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Git and GitHub in a Nutshell: Definitive tutorial for beginners

Aug 28, 2020 - 14 min read
Jerry Ejonavi

Git and GitHub are integral to the software development workflow of many large teams. They also power some of the most popular open-source projects. It’s essential that you get familiar with Git and make GitHub an integral part of your workflow as a developer.

Today, we will provide a quick introduction to Git and GitHub. You will learn the basics of these tools and learn how to create a new repository on your local machine and on GitHub. You will also learn how to synchronize your local repository with the remote one on GitHub. Let’s get started!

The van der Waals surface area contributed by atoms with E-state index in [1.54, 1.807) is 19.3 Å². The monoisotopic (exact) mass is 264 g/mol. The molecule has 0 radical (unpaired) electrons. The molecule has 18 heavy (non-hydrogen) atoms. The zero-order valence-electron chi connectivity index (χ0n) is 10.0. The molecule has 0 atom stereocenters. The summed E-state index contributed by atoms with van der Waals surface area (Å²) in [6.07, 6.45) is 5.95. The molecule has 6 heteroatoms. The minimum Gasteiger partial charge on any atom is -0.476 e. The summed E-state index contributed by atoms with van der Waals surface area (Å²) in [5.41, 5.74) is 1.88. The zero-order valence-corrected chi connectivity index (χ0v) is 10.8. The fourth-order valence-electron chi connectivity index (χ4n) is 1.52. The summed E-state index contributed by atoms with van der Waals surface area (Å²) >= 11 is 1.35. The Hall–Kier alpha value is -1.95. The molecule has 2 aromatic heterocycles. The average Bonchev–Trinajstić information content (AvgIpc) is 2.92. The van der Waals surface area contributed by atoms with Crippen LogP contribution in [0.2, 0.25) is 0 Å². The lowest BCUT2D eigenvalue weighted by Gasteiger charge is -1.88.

Today, we will cover:

What is Git?

Git is a distributed version control system designed to track changes in a project’s files. Git was released in 2005 by Linus Torvalds for the Linux kernel. Other kernel developers contributed to its development, and it has become the most popular choice for software teams. Git offers strong support for non-linear development and speed.

Version control systems are a software tool that manage changes to a computer program, document, or collection of files. They help a user or a group of users track changes made to a project over time.

Git works by saving a snapshot of the state of the project files at a certain time. It keeps the files that did get updated and references of the files that did change since the last snapshot. Git is essential to software development since most projects are developed by teams.